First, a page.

NEW YORK (Reuters) - Oil prices rose on Wednesday, hitting a seven-week peak as violence in Syria and tensions with Iran reinforced geopolitical fears and U.S. Federal Reserve Chairman Ben Bernanke downplayed the risk of a double-dip recession.
Crude futures posted their sixth straight gain with lift from U.S. gasoline futures, which notched the biggest percentage gain in the oil futures complex. Gasoline moved above its 200-day moving average, boosted by the government’s inventory report showing gasoline stocks fell last week, against expectations for a rise.
“Crude continues to show upside bias after the (second-quarter) sell-off, with the economy slowing seeming to be priced in and geopolitical worries and the gasoline draw down supportive,” said Gene McGillian, analyst at Tradition Energy in Stamford, Connecticut.
The Fed does not expect the U.S. economy to lurch back into recession, Bernanke told the House Financial Services Committee in a second day of congressional testimony that helped assuage worries about slowing demand for oil in a sluggish economy.
“At this point we don’t see a double dip recession. We see continued moderate growth,” Bernanke told the panel.
Brent September crude pushed up $1.16 to settle at $105.16 a barrel, reaching $105.46 in post-settlement trade, highest intraday price since May 30.
U.S. August crude rose 65 cents to settle at $89.87 a barrel, having reached $90.04, also the best intraday since May 30. The August contract expires on Friday.
Total crude trading volumes topped a half million lots for both Brent and U.S. crude, but turnover for both contracts lagged their 30-day averages.
The relative strength index (RSI) for Brent, U.S. crude, gasoline and heating oil futures is above 60. A closely watched technical signal, a reading above 70 indicates an overbought position. The RSI for Brent and U.S. crude spent most of June below 30, a signal of an oversold position.
The S&P 500 index touched its highest level since early May as corporate profits eased fears of collapsing earnings. .N
U.S. housing starts rose 6.9 percent in June, though new permits fell 3.7 percent, with the jump in groundbreaking on new homes adding to the more hopeful tone for crude oil prices, analysts and traders said.
Syria’s defense minister and President Bashar al-Assad’s brother-in-law and a top general were killed in suicide bomb attack carried out by a bodyguard on Wednesday, bringing the battle to the heart of Assad’s government that has been dealing with a 16-month-old rebellion.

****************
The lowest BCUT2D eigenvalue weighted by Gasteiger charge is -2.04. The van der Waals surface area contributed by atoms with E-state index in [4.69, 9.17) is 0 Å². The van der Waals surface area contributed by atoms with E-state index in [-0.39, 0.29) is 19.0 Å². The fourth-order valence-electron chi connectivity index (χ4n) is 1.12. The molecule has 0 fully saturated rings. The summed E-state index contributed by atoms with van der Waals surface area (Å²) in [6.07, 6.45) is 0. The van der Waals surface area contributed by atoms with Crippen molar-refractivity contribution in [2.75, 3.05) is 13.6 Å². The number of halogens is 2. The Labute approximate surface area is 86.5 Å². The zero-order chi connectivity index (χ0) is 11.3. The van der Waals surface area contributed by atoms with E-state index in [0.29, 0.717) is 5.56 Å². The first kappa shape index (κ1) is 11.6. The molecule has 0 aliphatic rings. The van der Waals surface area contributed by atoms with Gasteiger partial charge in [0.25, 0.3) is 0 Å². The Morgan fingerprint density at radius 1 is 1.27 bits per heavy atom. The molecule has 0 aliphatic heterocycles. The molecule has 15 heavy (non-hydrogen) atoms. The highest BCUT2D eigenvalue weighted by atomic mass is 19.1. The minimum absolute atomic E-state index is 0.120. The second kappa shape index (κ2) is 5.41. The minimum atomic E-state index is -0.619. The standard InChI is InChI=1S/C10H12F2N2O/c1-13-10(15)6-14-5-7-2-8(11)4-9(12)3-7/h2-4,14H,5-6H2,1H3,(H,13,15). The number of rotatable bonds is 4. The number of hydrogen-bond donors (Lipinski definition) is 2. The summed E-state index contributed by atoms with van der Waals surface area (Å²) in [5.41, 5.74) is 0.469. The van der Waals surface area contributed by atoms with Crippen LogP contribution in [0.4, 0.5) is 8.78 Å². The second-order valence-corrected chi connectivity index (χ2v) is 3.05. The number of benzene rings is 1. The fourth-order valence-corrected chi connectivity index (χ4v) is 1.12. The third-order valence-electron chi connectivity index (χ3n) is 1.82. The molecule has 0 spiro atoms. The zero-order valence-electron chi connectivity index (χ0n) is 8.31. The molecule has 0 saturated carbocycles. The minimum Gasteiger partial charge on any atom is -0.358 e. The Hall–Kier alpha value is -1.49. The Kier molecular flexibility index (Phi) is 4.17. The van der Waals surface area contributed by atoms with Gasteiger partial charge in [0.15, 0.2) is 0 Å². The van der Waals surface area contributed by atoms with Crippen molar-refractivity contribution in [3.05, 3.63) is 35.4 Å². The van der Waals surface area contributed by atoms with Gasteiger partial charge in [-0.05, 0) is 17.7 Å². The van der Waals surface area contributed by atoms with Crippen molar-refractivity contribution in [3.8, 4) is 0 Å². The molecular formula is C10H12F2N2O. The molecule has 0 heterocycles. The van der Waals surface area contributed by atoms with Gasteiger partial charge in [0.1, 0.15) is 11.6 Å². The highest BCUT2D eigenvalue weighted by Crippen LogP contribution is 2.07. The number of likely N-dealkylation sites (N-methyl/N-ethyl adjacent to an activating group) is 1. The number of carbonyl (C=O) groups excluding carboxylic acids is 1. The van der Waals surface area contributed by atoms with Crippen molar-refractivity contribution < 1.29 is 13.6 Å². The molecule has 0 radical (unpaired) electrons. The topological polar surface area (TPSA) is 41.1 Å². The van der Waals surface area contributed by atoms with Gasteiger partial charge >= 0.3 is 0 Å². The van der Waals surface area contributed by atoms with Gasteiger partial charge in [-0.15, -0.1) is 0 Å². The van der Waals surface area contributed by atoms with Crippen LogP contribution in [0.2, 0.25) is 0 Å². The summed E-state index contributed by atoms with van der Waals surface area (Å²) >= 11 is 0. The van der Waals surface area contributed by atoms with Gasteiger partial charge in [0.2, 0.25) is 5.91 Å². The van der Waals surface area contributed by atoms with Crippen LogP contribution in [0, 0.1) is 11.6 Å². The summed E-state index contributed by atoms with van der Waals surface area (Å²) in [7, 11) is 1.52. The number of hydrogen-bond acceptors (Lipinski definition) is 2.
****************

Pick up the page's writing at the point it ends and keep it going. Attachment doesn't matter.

An explosion killed at least four Israeli tourists on a bus outside a Bulgarian airport and Israel blamed Iran, promising a strong response.
Highlighting tensions with Iran, U.S. Defense Secretary Leon Panetta said the United States will hold Tehran directly responsible for any attempt to disrupt shipping in the Gulf region and will be able to defeat any Iranian attempt to shut down seaborne commerce.
Oil has gained more than 17 percent since the low it touched last month, largely because of reinforced worries about potential conflict between Iran and some Western nations over Tehran’s disputed nuclear program.
U.S. crude oil inventories fell by 809,000 barrels in the week to July 13, the U.S. Energy Information Administration’s weekly report showed, less than the expected drop of 1.2 million barrels. <EIA/S>
Gasoline inventories dropped by 1.82 million barrels, the EIA said, a surprise against a forecast for stocks to be up 1.2 million barrels.
“The report is somewhat supportive given the large drawdown in gasoline supplies given gasoline’s position as the seasonal leader,” said John Kilduff, partner at Again Capital LLC in New York.
“Refiners continue to operate at a high rate, so the demand for crude oil remains unabated. The small drawdown in crude oil likely came from some catch-up in deliveries from the recent storm activity.”
Distillate stocks rose 2.62 million barrels, a larger rise than the 1.5 million barrels expected.
Although gasoline stocks fell, the deficit to the year-ago level is only 6.5 million barrels, while the build in distillate stocks left the deficit to year ago at 24.9 million barrels.
Additional reporting by Simon Falush and Julia Payne in London and Manash Goswami and Minh Tran in Singapore; Editing by David Gregorio